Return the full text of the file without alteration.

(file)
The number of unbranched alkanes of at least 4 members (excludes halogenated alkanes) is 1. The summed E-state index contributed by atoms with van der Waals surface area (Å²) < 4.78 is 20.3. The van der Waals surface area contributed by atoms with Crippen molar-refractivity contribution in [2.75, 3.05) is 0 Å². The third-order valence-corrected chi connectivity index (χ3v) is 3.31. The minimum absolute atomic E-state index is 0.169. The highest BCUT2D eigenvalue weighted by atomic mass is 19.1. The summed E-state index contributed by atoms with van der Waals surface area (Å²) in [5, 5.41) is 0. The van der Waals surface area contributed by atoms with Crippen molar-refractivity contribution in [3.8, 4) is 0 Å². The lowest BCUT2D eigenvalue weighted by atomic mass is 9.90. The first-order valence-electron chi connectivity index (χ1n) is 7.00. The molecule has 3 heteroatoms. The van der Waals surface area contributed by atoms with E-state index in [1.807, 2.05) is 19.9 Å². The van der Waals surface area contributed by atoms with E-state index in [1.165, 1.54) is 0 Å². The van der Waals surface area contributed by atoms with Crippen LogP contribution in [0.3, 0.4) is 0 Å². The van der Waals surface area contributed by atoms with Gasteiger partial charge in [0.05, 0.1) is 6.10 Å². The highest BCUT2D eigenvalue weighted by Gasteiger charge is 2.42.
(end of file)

The number of unbranched alkanes of at least 4 members (excludes halogenated alkanes) is 1. The summed E-state index contributed by atoms with van der Waals surface area (Å²) < 4.78 is 20.3. The van der Waals surface area contributed by atoms with Crippen molar-refractivity contribution in [2.75, 3.05) is 0 Å². The third-order valence-corrected chi connectivity index (χ3v) is 3.31. The minimum absolute atomic E-state index is 0.169. The highest BCUT2D eigenvalue weighted by atomic mass is 19.1. The summed E-state index contributed by atoms with van der Waals surface area (Å²) in [5, 5.41) is 0. The van der Waals surface area contributed by atoms with Crippen molar-refractivity contribution in [3.8, 4) is 0 Å². The lowest BCUT2D eigenvalue weighted by atomic mass is 9.90. The first-order valence-electron chi connectivity index (χ1n) is 7.00. The molecule has 3 heteroatoms. The van der Waals surface area contributed by atoms with E-state index in [1.807, 2.05) is 19.9 Å². The van der Waals surface area contributed by atoms with E-state index in [1.165, 1.54) is 0 Å². The van der Waals surface area contributed by atoms with Crippen LogP contribution in [0.3, 0.4) is 0 Å². The van der Waals surface area contributed by atoms with Gasteiger partial charge in [0.05, 0.1) is 6.10 Å². The highest BCUT2D eigenvalue weighted by Gasteiger charge is 2.42.